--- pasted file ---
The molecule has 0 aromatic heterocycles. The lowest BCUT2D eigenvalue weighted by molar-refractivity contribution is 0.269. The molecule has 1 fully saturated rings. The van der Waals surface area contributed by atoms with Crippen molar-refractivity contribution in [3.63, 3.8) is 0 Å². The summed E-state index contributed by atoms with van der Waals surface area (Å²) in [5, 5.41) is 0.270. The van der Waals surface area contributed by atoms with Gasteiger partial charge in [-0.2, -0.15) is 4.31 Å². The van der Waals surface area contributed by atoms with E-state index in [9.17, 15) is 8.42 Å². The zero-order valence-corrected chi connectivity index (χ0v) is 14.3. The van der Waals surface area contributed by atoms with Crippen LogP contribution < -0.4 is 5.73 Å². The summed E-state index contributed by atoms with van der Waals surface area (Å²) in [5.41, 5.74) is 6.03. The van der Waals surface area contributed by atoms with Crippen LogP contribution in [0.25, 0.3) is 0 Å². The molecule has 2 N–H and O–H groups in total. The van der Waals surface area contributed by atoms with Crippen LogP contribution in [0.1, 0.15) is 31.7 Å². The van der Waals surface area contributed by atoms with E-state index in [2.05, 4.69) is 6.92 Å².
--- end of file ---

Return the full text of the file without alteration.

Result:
The molecule has 0 aromatic heterocycles. The lowest BCUT2D eigenvalue weighted by molar-refractivity contribution is 0.269. The molecule has 1 fully saturated rings. The van der Waals surface area contributed by atoms with Crippen molar-refractivity contribution in [3.63, 3.8) is 0 Å². The summed E-state index contributed by atoms with van der Waals surface area (Å²) in [5, 5.41) is 0.270. The van der Waals surface area contributed by atoms with Gasteiger partial charge in [-0.2, -0.15) is 4.31 Å². The van der Waals surface area contributed by atoms with E-state index in [9.17, 15) is 8.42 Å². The zero-order valence-corrected chi connectivity index (χ0v) is 14.3. The van der Waals surface area contributed by atoms with Crippen LogP contribution < -0.4 is 5.73 Å². The summed E-state index contributed by atoms with van der Waals surface area (Å²) in [5.41, 5.74) is 6.03. The van der Waals surface area contributed by atoms with Crippen LogP contribution in [0.25, 0.3) is 0 Å². The molecule has 2 N–H and O–H groups in total. The van der Waals surface area contributed by atoms with Crippen LogP contribution in [0.1, 0.15) is 31.7 Å². The van der Waals surface area contributed by atoms with E-state index in [2.05, 4.69) is 6.92 Å².